ROME • Italy said on Monday it was earmarking €1 billion (S$1.55 billion) for cultural investments, including restoration works in Pompeii, the Uffizi gallery in Florence and the earthquake-hit city of L'Aquila.
Culture Minister Dario Franceschini told a press conference that the 33 projects in 13 regions of the country constituted "the biggest operation on our cultural heritage in the history of the republic", referring to the period since a 1946 referendum sent Italy's royal family into exile.
One of the biggest windfalls is due to go to an 18th-century prison on the tiny Tyrrhenian Sea island of Santo Stefano, which was closed in the 1960s and has been slowly decaying since.
The ministry said in a statement that the prison, whose cells were built in a horseshoe shape around a watchtower to make prisoners feel they were always being watched, would receive €70 million for restoration and development.
About €40 million will go into the expansion of the Uffizi museum, in particular a plan to open to the public the "secret" Vasari Corridor, which connects the museum to the Palazzo Vecchio in Florence and is currently open only to private tours.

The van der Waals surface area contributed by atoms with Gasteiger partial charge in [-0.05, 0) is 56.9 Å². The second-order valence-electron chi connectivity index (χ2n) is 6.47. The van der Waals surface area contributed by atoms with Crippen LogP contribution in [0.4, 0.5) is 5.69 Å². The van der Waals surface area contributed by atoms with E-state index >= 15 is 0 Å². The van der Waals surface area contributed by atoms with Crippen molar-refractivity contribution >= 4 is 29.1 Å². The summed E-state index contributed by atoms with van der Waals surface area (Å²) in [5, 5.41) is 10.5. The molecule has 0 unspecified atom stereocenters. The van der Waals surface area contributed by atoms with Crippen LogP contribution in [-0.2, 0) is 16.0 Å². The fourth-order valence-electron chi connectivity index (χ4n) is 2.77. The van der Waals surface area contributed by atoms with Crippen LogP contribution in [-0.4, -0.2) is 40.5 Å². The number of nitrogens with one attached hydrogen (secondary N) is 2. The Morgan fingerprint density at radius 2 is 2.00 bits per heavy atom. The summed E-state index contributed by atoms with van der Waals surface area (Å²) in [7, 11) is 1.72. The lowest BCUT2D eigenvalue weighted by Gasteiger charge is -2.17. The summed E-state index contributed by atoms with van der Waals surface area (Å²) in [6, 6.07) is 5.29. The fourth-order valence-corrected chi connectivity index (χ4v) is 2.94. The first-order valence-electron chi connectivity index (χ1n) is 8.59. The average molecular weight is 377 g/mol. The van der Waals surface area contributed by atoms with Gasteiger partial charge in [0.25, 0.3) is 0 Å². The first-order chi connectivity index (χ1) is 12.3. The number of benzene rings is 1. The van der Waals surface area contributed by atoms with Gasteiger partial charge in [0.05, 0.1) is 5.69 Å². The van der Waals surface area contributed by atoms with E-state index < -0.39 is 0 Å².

Another €40 million goes to the ancient city of Pompeii, frozen in time after Mount Vesuvius erupted in 79AD, which spent much of the last decade in the headlines as Roman-era walls and mosaics crumbled away due to poor maintenance.
Unesco World Heritage Site Herculaneum, a richer Pompeii with 75 per cent of its ruins still unexcavated, will get €10 million.
A sum of €30 million is earmarked for the historic centre of L'Aquila, the mediaeval town partially destroyed in a 2009 earthquake that killed 309 people, left around 65,000 homeless and toppled priceless churches and monuments.
Another €20 million will go to restoring the Paestum Museum in southern Italy, on a site which boasts three of the best preserved Greek temples in the world, and €25 million is earmarked for the archaeological park at the Phlegraean Fields, or "burning fields", near Naples.
Other projects include extending the Pinacoteca di Brera gallery in Milan, completing restoration at the Palace of Caserta, near Naples, and finishing an auditorium in Florence.
Mr Franceschini described the "huge leap" in investments as "proof that this government believes in culture driving growth", adding that the cultural ministry had seen its funding increased 27 per cent this year from a year earlier.